The Texas seasons are great, but it can cause gardening to get overwhelming trying to keep straight what can be planted and when. The unique seasons cause the time for gardening to differ from that of other areas. Keeping track gets even more complicated, due to the fact that many plants will have two growing seasons. Use this seasonal guide to follow what to plant and when in the Texas seasons.
This shorter season has optimal temperatures for producing results in the garden. The fall season brings slightly cooler weather but still enough warmth for growing plants and vegetables. The key to successful growth in the fall season is time. It can take longer for crops to grow in this season, and it is best to get them planted in July/August meaning you have to get the crops to overcome the heat to enjoy them in fall. Until seedlings are established, lots of water is crucial to crop survival. Broccoli and cabbage are two of the most successful fall crops. Green beans, carrots, and squash are also ideal for Texas fall. This will be the second growing season for cucumbers, beans, peas and corn.
Herbicides and Insecticides: What, When, Why, and the Alternatives
by Carrie Stark
When you spend hours on your hands and knees toiling in the dirt to produce crop, you don’t want the aggravation of watching your plants wilt away or be eaten by other creatures. There are various methods to deal with both problems. The most popular method is to treat soil or plants with herbicides and insecticides. The key to solving any problem is to research possible solutions and to determine the best one.
What are Herbicides and Insecticides?
One common solution is to purchase an herbicides and insecticides from the local grocery store. Herbicides and insecticides are part of a larger group called pesticides. According to the Washington State Department of Agriculture a pesticide is a substance that is used to “prevent, destroy, control, repel or mitigate any insect, rodent, snail, slug, fungus, [and] weed.” Some pesticides are specifically designed to eliminate a certain species.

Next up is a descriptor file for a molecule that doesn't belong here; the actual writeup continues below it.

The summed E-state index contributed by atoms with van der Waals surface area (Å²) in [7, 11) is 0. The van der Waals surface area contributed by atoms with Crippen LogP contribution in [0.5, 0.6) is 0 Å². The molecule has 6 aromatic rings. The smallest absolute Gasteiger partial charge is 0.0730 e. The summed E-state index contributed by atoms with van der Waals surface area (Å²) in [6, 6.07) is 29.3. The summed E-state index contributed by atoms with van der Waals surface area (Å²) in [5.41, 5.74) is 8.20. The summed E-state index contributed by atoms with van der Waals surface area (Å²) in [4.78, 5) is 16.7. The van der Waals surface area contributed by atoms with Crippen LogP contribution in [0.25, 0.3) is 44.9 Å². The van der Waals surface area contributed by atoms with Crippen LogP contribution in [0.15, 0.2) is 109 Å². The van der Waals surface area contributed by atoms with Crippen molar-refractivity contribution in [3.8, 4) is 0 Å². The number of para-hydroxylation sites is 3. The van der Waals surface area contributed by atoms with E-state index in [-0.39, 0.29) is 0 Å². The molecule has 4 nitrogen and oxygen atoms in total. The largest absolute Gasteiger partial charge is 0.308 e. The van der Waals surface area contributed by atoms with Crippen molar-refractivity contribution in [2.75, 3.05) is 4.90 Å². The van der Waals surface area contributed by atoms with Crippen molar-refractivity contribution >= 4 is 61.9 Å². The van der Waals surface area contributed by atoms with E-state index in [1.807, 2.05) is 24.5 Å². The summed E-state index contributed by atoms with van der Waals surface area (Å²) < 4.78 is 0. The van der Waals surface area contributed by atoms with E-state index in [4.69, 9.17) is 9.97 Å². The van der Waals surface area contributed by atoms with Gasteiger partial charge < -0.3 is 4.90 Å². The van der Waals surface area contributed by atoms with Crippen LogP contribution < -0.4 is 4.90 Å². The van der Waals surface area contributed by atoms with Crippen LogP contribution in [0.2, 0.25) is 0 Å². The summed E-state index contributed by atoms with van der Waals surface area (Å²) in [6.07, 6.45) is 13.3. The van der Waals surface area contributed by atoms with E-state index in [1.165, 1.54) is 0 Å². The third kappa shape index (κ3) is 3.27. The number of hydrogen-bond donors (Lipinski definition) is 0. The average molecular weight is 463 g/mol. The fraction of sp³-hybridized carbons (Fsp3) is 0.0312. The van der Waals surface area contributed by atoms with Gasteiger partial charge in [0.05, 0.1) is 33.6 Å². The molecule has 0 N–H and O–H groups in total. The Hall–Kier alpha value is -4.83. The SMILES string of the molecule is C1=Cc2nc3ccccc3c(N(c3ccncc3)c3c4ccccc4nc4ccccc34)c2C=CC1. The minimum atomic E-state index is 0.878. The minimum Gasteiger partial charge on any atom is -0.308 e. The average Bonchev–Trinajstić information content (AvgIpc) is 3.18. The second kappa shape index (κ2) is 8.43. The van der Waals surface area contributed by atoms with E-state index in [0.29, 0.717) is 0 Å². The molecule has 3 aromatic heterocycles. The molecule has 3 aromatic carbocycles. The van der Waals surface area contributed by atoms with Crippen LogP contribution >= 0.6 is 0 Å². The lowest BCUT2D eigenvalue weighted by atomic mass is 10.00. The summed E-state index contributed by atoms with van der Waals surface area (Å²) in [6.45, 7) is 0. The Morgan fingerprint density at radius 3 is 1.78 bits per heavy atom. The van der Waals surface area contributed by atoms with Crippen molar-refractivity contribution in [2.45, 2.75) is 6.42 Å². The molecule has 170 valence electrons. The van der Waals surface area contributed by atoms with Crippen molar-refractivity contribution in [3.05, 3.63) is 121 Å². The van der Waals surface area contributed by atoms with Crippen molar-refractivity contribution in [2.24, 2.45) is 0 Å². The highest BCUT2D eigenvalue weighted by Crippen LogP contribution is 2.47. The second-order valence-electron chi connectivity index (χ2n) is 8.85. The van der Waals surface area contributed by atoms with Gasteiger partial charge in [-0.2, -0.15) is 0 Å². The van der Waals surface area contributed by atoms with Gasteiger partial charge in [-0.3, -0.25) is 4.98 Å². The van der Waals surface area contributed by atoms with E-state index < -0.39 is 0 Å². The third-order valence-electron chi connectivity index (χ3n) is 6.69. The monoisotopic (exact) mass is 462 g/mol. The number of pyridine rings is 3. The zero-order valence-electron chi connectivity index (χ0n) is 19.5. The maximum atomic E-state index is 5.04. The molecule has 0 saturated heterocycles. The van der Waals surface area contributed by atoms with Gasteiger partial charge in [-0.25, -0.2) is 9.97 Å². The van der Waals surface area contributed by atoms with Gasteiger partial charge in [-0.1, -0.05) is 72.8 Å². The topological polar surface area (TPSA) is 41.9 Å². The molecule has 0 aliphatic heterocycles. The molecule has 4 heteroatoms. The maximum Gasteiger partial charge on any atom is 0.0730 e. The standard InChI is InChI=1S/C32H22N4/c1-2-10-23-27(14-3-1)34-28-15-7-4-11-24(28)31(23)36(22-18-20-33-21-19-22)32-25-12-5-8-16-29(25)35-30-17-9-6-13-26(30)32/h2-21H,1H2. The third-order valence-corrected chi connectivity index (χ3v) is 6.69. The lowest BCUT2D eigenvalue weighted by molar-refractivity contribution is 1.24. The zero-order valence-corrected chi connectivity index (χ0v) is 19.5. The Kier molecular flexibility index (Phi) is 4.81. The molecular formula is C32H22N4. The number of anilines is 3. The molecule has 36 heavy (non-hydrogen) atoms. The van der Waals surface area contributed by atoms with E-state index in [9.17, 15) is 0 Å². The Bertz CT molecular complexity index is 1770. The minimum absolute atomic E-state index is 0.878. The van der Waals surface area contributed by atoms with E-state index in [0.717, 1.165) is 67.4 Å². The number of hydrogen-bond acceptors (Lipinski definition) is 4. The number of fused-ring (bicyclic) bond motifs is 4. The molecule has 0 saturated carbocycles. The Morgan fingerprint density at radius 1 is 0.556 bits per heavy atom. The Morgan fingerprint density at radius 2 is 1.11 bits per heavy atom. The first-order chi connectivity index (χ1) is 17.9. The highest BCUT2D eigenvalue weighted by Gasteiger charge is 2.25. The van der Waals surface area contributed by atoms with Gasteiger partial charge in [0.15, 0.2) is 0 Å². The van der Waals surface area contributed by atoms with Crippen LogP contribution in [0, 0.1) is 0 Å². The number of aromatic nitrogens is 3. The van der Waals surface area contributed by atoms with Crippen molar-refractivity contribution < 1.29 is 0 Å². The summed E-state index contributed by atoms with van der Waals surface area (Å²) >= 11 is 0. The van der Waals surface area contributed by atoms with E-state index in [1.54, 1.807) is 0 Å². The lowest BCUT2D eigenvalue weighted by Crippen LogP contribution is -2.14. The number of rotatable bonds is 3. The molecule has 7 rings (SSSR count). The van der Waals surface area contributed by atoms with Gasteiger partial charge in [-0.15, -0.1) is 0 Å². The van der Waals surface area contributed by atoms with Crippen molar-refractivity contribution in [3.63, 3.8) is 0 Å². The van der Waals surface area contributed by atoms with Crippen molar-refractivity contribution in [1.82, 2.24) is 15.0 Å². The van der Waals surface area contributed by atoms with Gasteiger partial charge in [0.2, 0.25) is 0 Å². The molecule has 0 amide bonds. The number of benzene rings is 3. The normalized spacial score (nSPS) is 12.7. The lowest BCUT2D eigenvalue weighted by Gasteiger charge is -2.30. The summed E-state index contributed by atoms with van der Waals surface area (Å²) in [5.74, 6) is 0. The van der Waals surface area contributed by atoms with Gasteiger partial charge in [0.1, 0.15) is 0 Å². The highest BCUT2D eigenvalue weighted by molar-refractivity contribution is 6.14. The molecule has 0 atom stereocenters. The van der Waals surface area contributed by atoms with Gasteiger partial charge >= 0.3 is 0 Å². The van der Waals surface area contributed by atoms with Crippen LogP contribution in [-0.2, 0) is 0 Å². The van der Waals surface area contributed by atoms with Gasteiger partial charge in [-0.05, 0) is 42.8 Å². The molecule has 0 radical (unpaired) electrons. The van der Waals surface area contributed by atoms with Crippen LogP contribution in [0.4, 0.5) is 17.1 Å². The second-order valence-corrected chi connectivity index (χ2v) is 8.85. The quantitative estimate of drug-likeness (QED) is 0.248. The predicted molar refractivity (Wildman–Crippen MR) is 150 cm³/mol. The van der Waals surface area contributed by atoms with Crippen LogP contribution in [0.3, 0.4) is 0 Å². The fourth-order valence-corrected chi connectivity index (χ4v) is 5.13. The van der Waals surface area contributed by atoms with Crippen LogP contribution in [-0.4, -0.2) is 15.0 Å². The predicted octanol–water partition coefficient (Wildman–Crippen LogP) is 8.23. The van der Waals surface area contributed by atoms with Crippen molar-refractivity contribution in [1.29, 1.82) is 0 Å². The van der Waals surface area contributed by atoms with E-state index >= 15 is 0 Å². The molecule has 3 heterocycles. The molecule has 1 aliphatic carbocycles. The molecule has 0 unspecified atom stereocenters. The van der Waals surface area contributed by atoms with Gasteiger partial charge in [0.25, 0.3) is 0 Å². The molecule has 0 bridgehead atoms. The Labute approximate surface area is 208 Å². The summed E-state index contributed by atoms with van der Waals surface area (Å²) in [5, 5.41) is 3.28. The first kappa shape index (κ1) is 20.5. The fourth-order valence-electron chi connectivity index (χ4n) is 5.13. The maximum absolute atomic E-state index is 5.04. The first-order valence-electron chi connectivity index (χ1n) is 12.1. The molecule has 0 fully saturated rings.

Herbicide is a pesticide that is designed to target weeds that are growing in your yard or garden.
Insecticides are pesticides that are designed to kill, suppress or stupefy insects. They are meant to prevent the insects from eating or destroying plants.
Why Use Them?
Two more Citizen Gardener events for the spring 2013 season:
1- Teacher Training Class
WHEN: Friday March 29 – 1:00pm to 4:30pm
WHERE: Ft Worth (email for details)
PREREQUISITE: Citizen Gardener class completion
RSPV to firstname.lastname@example.org
2- Citizen Gardener Class #10
WHEN: April 6, 2013 (8:30am to 5pm)
WHERE: S Hulen St & Altamesa Blvd – Ft Worth
TEACHER: Carolyn Trimmer
COST : $35 Class limited to 25 people
sign up at http://northtexasvegetablegardeners.com/index.php/citizen-gardener/classes
Announcing the first Citizen Gardener class in the DFW area for 2013. Just in time for the local planting season. Learn about the unique growing seasons and how to be successful in backyard vegetable gardening your first year.
sign up for the class is open now and available at http://northtexasvegetablegardeners.com/index.php/citizen-gardener/classes
For more information, read the intro to Citizen Gardener Page, the Goals of Citizen Gardener, and the Citizen Gardener Frequently Asked Questions (FAQ)
This article will describe an alternate method to building a standard Citizen Gardener raised bed box. The advantage to this method over the standard design is that it uses slightly less wood, wastes less wood, and is slightly simplified. The disadvantage is the inside diameter of the box is a little less than a full 4′ across, so you can’t get a full 4 ‘squares’ across.
The reason we used this method for one of the classes was that we used cedar wood instead of standard white wood, and couldn’t get the cedar in the 10′ sizes we needed. It worked out fine, so I wanted to provide this write-up so everyone can see another possible way to build boxes when making their raised beds for backyard vegetable gardening.
Materials (rough-cut cedar lumber)
- QTY 2: 2 x 8 – 8′ (2 x 10 – 8′ would be more preferable because it gives more soil depth)
- QTY 1: 2 x 3 – 8′ (2 x 2 – 8′ is also OK)
- QTY 28: 3″ deck screws (1 lb box is enough)
- Outdoor wood glue (waterproof)
- Cut both of the 2×8-8′ in half so you have 4 48″ pieces
- Cut out 4 7″ pieces out of the 2×3-8 (cut to 9″ if using 2 x 10 lumber)
Mark the location near one edge of each board where the 2×3 will be attached. This should be at 1-3/4″ if using rough-cut lumber or at 1-1/2″ if using standard lumber. (but measure the thickness of your lumber to make sure)
Measure and Mark the Location of the 2×3 Near an Edge of the Board